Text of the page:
The 312: A quarter century of Chicago printmaking

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There are certainly easier ways to produce works of art on fine paper. But for some reason, the members of the Chicago Printmakers Collaborative choose to do it the old-fashioned way: by hand.

These artists use stones, wood, glass, ink, chemicals and (some) use mirrors or an uncanny ability to draw in reverse, as if dyslexic, to create a form of art witha one-of-a-kind calling card. Sure, they could take their photos and paintings to a store togetcopied in a hurry. But what’s the fun in that?

“I spend three months creating a drawing on an etching plate, covering it with acid, and then I print it and it’s still not right?” says Deborah Maris Lader, director and founderof the collaborativeand former Indiana University instructor whose work is in several permanent collections, including at the New York Public Library. “I cover it again (with acid) and I draw some more onto it. It is really labor intensive. A lot of us who are printmakers, we love this process. We love the commitment of the materialsand we love working in thesemediums.”

Printmaking is an ancient art that today is practiced by a few but collected by many. And as far as Chicagois concerned, for the last 25 years, the Chicago Printmakers Collaborative has been at the forefront of helping the art to flourish. It’s the city’s oldest-running, independent printmaking facility.

“There’s just a small group of people who still do this,” Lader says. “Because of that we’re very much a community. It’s this arts community and incubator all centered around the ideaof making prints.”

Talking with Lader demystifies the print process. She admits that nowadays theword “print” is tossed around haphazardly, as if the multiprinted “prints” at say, Target or Home Goods are the same types of artproduced by artists at the collaborative.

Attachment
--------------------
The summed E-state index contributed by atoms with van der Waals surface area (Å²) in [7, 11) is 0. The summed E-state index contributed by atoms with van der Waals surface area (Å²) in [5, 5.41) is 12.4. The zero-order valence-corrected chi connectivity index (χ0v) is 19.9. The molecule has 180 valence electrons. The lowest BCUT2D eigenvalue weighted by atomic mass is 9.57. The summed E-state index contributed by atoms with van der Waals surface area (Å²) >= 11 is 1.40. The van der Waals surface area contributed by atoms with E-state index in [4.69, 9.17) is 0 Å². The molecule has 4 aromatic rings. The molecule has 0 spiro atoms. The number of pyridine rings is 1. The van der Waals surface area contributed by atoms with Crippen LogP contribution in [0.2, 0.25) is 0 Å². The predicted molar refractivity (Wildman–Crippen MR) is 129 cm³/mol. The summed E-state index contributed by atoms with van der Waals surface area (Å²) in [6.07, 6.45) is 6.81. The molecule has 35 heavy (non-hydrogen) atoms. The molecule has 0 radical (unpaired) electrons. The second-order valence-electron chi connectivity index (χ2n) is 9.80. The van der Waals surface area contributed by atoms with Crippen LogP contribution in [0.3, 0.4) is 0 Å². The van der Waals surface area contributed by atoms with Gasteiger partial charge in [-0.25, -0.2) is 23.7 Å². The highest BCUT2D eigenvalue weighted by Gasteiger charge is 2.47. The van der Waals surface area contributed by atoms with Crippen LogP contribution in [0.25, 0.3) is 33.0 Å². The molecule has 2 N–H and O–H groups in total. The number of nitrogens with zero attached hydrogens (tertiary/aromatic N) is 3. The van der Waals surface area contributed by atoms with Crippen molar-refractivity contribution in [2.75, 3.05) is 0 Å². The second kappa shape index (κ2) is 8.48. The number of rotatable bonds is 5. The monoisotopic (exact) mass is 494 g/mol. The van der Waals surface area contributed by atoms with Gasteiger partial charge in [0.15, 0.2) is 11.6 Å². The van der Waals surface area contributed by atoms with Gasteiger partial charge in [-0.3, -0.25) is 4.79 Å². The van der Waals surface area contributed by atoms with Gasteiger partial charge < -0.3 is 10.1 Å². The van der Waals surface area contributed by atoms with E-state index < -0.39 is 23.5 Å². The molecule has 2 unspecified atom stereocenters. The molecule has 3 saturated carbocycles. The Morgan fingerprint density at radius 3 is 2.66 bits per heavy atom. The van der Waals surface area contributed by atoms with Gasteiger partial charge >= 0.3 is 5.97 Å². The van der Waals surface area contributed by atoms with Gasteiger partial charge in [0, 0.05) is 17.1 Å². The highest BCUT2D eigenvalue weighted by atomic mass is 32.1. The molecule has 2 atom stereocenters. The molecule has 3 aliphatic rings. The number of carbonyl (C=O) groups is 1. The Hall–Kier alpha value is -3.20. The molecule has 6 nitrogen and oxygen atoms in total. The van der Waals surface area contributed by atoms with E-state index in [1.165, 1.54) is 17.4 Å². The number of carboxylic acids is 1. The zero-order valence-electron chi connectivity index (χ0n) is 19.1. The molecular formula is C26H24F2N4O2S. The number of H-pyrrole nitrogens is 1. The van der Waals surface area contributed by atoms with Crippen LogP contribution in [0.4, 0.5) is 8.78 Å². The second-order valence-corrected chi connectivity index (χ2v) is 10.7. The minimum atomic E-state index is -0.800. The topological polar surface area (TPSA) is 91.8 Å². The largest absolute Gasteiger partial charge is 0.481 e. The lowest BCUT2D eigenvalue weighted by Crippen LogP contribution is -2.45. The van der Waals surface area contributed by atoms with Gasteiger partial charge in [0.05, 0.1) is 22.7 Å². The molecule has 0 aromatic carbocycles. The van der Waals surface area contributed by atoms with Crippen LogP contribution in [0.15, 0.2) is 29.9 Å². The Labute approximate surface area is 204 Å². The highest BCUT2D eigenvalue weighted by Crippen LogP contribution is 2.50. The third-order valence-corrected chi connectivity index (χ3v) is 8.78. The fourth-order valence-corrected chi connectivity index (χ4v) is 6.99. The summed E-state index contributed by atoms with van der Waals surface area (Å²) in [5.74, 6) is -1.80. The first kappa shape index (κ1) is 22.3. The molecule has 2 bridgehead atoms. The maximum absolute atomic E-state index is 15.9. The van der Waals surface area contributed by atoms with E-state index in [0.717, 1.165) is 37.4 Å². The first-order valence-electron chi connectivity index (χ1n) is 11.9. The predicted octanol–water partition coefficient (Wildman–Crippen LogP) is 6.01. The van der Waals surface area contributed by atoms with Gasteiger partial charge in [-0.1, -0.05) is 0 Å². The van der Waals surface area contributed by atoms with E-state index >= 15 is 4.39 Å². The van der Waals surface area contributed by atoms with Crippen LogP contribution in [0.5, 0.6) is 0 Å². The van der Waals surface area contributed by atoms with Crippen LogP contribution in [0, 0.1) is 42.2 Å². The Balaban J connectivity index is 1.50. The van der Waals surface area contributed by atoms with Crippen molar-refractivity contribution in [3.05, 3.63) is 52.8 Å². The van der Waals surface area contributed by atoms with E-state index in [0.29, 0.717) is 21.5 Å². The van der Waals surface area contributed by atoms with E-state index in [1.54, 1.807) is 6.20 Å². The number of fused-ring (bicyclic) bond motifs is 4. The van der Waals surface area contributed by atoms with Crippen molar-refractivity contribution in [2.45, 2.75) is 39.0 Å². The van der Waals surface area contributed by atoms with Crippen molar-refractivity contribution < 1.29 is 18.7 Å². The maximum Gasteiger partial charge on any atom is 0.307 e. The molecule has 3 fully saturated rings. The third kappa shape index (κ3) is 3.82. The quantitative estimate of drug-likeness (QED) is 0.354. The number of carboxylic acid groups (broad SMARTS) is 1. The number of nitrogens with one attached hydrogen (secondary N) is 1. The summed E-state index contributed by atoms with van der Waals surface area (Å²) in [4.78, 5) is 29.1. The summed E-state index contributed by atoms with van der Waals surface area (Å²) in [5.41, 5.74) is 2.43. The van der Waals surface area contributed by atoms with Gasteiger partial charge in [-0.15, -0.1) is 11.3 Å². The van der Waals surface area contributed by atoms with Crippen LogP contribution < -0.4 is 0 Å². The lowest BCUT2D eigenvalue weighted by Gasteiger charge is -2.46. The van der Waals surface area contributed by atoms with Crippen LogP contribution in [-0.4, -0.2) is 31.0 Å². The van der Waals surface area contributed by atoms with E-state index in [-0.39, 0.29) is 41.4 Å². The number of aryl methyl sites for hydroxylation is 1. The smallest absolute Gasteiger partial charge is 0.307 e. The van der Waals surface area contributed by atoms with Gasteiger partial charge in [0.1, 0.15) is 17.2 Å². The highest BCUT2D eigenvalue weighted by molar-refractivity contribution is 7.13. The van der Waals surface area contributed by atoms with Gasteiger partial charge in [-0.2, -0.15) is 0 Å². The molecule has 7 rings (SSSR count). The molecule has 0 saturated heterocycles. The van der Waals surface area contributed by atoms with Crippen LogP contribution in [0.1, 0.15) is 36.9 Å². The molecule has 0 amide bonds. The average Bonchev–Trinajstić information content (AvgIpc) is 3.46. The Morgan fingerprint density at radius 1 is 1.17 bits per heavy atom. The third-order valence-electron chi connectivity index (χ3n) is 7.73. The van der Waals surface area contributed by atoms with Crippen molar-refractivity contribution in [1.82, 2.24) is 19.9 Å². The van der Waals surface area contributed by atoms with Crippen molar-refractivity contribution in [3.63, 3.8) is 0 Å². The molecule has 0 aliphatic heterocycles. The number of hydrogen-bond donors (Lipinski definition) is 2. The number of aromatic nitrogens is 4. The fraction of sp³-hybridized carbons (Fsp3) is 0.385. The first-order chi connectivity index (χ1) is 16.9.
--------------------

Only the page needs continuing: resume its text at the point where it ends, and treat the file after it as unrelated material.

Here’s a hint, she says. Posters aren’t prints. If it looks like a poster, smells like a poster, well, it’s probably a poster. If it says it’s one of 5,000, it’s probably not done by hand. If it says it’s 25 of 500, and even has a signature in the corner, it’s still probably not done by hand. But if it is No.12 of say, 15? You’ve probably hit the made-by-hand print jackpot.

She does understand the confusion. In a world where most are used to printing electronically, Lader’s world is one ofserigraphs, lithographs and silk screens.It’s the kind of print world where each color isadded separately to an image, and where artists use ink, greasy crayons, copper plates orlimestone to create images.

Hiroshi Ariyama is one such artist

who is part of that world. His work is 100 percent Chicago —usually taken from the perspective of someone who has walked a thousand times beneath, say, the Ltracks at Hubbard and Wells.

“These aren’t postcard pictures,” he explains. “I tend to sort of look at the details and ordinary street corners of Chicago rather than postcard shots. People who have been here for a while know exactly where I’m standing, and that’s just sort of a connection I want people to have.”

Ariyama is a featured artist at the collaborativeand at the accompanying exhibit, “Rolled, Stoned and Inked: 25 Years at the Chicago Printmakers Collaborative,” at Expo 72, at 72 E. Randolph. The exhibit runs until February and holds weekly showcases explaining how some of the printmaking processes work.

He’s been with the collaborativesince 2003. “It’s a great resource for people who want to make prints but don’twant to have all the equipmentand chemicals in their home,” Ariyama says. “I had aspace there, using all their darkroom and exposure units. It’s a great place tosort of hang out with otherartistsdoing their own work.”

Adrienne Samuels Gibbs is reporter at The Chicago Sun-Times


Twitter: @adriennewrites

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